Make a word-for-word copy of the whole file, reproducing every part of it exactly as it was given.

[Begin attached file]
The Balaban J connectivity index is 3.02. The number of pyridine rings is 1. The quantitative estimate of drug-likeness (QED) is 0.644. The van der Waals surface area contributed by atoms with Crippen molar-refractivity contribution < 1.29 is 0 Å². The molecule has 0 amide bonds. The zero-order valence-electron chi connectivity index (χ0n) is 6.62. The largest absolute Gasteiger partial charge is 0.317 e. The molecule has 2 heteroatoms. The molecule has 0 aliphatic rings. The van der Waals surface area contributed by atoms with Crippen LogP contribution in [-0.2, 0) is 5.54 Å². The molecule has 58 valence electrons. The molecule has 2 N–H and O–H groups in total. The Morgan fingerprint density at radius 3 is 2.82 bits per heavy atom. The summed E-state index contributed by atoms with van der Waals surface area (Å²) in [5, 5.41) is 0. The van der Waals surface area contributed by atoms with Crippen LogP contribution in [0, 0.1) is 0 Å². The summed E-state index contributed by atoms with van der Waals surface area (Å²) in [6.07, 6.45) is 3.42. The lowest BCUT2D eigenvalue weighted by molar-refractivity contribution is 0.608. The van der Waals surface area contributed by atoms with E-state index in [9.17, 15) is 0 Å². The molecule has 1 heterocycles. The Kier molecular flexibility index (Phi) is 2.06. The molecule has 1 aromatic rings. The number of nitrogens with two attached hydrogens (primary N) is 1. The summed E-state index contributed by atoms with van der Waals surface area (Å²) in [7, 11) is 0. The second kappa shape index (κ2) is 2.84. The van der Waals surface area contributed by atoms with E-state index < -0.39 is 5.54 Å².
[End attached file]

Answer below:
The Balaban J connectivity index is 3.02. The number of pyridine rings is 1. The quantitative estimate of drug-likeness (QED) is 0.644. The van der Waals surface area contributed by atoms with Crippen molar-refractivity contribution < 1.29 is 0 Å². The molecule has 0 amide bonds. The zero-order valence-electron chi connectivity index (χ0n) is 6.62. The largest absolute Gasteiger partial charge is 0.317 e. The molecule has 2 heteroatoms. The molecule has 0 aliphatic rings. The van der Waals surface area contributed by atoms with Crippen LogP contribution in [-0.2, 0) is 5.54 Å². The molecule has 58 valence electrons. The molecule has 2 N–H and O–H groups in total. The Morgan fingerprint density at radius 3 is 2.82 bits per heavy atom. The summed E-state index contributed by atoms with van der Waals surface area (Å²) in [5, 5.41) is 0. The van der Waals surface area contributed by atoms with Crippen LogP contribution in [0, 0.1) is 0 Å². The summed E-state index contributed by atoms with van der Waals surface area (Å²) in [6.07, 6.45) is 3.42. The lowest BCUT2D eigenvalue weighted by molar-refractivity contribution is 0.608. The van der Waals surface area contributed by atoms with E-state index in [9.17, 15) is 0 Å². The molecule has 1 heterocycles. The Kier molecular flexibility index (Phi) is 2.06. The molecule has 1 aromatic rings. The number of nitrogens with two attached hydrogens (primary N) is 1. The summed E-state index contributed by atoms with van der Waals surface area (Å²) in [7, 11) is 0. The second kappa shape index (κ2) is 2.84. The van der Waals surface area contributed by atoms with E-state index < -0.39 is 5.54 Å².